By Topic

Growth, microstructure, and field-emission properties of synthesized diamond film on adamantane-coated silicon substrate by microwave plasma chemical vapor deposition

Sign In

Cookies must be enabled to login.After enabling cookies , please use refresh or reload or ctrl+f5 on the browser for the login options.

Formats Non-Member Member
$31 $31
Learn how you can qualify for the best price for this item!
Become an IEEE Member or Subscribe to
IEEE Xplore for exclusive pricing!
close button

puzzle piece

IEEE membership options for an individual and IEEE Xplore subscriptions for an organization offer the most affordable access to essential journal articles, conference papers, standards, eBooks, and eLearning courses.

Learn more about:

IEEE membership

IEEE Xplore subscriptions

2 Author(s)
Tiwari, Rajanish N. ; Department of Materials Science and Engineering, National Chiao Tung University, Hsinchu, Taiwan 300, Republic of China ; Chang, Li

Your organization might have access to this article on the publisher's site. To check, click on this link: 

Diamond nucleation on unscratched Si surface is great importance for its growth, and detailed understanding of this process is therefore desired for many applications. The pretreatment of the substrate surface may influence the initial growth period. In this study, diamond films have been synthesized on adamantane-coated crystalline silicon {100} substrate by microwave plasma chemical vapor deposition from a gaseous mixture of methane and hydrogen gases without the application of a bias voltage to the substrates. Prior to adamantane coating, the Si substrates were not pretreated such as abraded/scratched. The substrate temperature was ∼530 °C during diamond deposition. The deposited films are characterized by scanning electron microscopy, Raman spectrometry, x-ray diffraction, and x-ray photoelectron spectroscopy. These measurements provide definitive evidence for high-crystalline quality diamond film, which is synthesized on a SiC rather than clean Si substrate. Characterization through atomic force microscope allows establishing fine quality criteria of the film according to the grain size of nanodiamond along with SiC. The diamond films exhibit a low-threshold (55 Vm) and high current-density (1.6 mA/cm2) field-emission (FE) display. The possible mechanism of formation of diamond films and their FE properties have been demonstrated.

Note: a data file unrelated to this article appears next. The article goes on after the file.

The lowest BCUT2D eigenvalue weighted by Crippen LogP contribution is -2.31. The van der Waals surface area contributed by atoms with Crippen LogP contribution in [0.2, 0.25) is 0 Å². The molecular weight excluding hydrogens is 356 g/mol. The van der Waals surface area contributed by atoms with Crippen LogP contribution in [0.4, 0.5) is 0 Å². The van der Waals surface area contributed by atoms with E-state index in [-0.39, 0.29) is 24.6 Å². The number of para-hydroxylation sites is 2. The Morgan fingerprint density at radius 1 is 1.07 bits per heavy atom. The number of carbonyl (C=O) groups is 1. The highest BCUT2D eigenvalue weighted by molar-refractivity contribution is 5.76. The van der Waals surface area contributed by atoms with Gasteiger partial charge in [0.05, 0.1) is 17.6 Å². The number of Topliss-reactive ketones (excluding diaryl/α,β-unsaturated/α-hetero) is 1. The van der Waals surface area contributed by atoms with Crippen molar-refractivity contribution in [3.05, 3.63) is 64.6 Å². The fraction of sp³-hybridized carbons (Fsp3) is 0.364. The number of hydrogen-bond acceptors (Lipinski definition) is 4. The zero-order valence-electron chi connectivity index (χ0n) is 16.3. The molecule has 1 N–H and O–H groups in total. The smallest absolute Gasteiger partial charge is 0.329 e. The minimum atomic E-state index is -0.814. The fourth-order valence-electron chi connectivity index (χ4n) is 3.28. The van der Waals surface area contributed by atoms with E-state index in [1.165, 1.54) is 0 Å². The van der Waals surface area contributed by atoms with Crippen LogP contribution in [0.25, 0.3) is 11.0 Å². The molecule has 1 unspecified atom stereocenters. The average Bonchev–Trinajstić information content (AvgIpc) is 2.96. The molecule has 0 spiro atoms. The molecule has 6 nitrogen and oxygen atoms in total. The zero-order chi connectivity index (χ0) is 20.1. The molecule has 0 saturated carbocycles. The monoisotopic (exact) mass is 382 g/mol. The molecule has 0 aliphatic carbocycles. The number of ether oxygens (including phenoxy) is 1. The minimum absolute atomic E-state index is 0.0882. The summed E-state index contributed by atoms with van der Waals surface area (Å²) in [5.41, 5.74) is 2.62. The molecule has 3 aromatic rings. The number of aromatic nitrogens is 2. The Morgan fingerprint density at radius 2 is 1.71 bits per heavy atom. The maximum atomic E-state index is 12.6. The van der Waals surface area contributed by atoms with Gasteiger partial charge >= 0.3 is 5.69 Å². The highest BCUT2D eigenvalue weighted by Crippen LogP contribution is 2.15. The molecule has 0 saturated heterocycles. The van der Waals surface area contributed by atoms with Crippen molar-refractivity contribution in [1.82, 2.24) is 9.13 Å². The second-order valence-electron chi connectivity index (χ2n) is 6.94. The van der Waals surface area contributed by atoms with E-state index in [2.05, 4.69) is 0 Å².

Published in:

Journal of Applied Physics  (Volume:107 ,  Issue: 10 )